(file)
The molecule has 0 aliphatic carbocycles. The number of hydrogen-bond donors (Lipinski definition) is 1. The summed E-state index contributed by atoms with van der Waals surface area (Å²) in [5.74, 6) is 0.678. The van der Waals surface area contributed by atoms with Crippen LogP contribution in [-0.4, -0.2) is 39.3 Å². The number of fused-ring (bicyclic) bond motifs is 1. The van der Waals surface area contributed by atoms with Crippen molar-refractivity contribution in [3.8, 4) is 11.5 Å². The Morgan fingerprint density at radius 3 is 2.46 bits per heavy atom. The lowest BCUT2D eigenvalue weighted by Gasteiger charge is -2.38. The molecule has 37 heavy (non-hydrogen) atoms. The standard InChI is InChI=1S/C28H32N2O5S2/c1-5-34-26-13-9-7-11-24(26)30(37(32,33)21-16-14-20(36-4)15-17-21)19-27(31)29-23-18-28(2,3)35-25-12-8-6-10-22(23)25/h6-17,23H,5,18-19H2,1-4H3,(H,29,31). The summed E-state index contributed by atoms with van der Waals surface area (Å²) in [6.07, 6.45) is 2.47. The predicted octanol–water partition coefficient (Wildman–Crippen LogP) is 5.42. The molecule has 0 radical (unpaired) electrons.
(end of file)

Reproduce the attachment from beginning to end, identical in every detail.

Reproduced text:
The molecule has 0 aliphatic carbocycles. The number of hydrogen-bond donors (Lipinski definition) is 1. The summed E-state index contributed by atoms with van der Waals surface area (Å²) in [5.74, 6) is 0.678. The van der Waals surface area contributed by atoms with Crippen LogP contribution in [-0.4, -0.2) is 39.3 Å². The number of fused-ring (bicyclic) bond motifs is 1. The van der Waals surface area contributed by atoms with Crippen molar-refractivity contribution in [3.8, 4) is 11.5 Å². The Morgan fingerprint density at radius 3 is 2.46 bits per heavy atom. The lowest BCUT2D eigenvalue weighted by Gasteiger charge is -2.38. The molecule has 37 heavy (non-hydrogen) atoms. The standard InChI is InChI=1S/C28H32N2O5S2/c1-5-34-26-13-9-7-11-24(26)30(37(32,33)21-16-14-20(36-4)15-17-21)19-27(31)29-23-18-28(2,3)35-25-12-8-6-10-22(23)25/h6-17,23H,5,18-19H2,1-4H3,(H,29,31). The summed E-state index contributed by atoms with van der Waals surface area (Å²) in [6.07, 6.45) is 2.47. The predicted octanol–water partition coefficient (Wildman–Crippen LogP) is 5.42. The molecule has 0 radical (unpaired) electrons.